There are, even by the most conservative estimates, billions of objects and devices connected to the Internet. Various estimates place the total number of connected devices between 40 to 50 billion by 2020; and these devices together make up the Internet of Things (IoT). 

Companies across a multitude of industries are pioneering this technology and demonstrating its long-term potential. According to one forecast, spending on industrial connected objects this year alone will total nearly $870 billion, compared with $546 billion for IoT devices on the consumer side. 

The improvements in efficiency, analytics, predictive maintenance, troubleshooting and forecasting that have resulted, even in this early stage of IoT implementation, consistently point toward an economy that is more efficient, productive, safe and profitable.

In our latest report, “IoT Case Studies: Companies Leading the Connected Economy”, AIG found that the companies leading the industrial IoT revolution mostly fall into one of two categories of innovation: 

  1. Improving Operations and Processes
    Companies such as Silverstein Properties and U.S. Bank use IoT technologies to improve their internal operations and processes, while companies such as Amec Foster Wheeler, IBM, Human Condition Safety and Ericsson are using it to provide their customers with deeper insights into their operations, their industries and the world around them.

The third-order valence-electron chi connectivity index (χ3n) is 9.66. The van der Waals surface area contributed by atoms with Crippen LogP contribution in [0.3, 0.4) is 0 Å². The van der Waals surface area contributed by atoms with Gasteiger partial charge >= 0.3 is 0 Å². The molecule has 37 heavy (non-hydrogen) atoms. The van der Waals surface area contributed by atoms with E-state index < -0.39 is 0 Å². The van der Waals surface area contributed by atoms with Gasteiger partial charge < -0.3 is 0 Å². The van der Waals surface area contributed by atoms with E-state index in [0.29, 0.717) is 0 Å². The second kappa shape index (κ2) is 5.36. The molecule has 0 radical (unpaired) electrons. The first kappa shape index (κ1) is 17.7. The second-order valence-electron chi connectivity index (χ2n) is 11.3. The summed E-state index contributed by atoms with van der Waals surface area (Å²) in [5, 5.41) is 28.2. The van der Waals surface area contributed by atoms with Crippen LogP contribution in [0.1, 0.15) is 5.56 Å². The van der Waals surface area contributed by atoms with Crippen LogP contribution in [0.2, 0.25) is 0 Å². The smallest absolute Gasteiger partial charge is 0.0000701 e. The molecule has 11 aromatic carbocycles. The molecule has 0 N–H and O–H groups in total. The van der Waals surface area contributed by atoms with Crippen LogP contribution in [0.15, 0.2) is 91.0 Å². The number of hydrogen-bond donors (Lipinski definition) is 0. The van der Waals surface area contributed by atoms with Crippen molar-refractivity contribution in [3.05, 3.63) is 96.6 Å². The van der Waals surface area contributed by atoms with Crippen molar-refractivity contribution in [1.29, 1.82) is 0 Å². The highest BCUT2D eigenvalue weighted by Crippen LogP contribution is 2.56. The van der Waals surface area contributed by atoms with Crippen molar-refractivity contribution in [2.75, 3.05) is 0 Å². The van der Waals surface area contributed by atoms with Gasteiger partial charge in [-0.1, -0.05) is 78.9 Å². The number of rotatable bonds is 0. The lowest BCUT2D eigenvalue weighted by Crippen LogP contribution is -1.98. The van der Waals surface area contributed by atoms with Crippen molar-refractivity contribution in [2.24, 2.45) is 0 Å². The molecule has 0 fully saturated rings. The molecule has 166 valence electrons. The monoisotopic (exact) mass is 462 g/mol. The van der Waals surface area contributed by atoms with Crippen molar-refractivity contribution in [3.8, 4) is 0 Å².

2. Using IoT to Transform Business Models 
    John Deere is fostering collaboration across the agriculture industry with IoT innovations that impact every aspect of farming from seed to market. 

Both categories can provide valuable insight into the challenges and potential of the IoT, which is why it’s so critical that companies and leaders emphasize communication, both within their own companies and with each other. Departments that typically don’t interact with each other will need to collaborate to mitigate new IoT risks. Most notably, risk managers and research and development departments must work together to address potential risks created by new connected products and services. Closer collaboration between different functions within an organization will help risk managers select insurance products and services that best suit the new risks brought forth by IoT technologies.

Ultimately, two things are clear: IoT technologies are here to stay, and its economic impact will be significant.

While it’s impossible to predict all of the details, we know the shape the future of industrial innovation will take. Companies that embrace innovative technologies, including IoT, are already changing the world we live in. With a commitment to innovation and an openness to disrupt themselves, these few will be best positioned to lead their industries, and may even create new markets.

To learn more read “IoT Case Studies: Companies Leading the Connected Economy”, or visit

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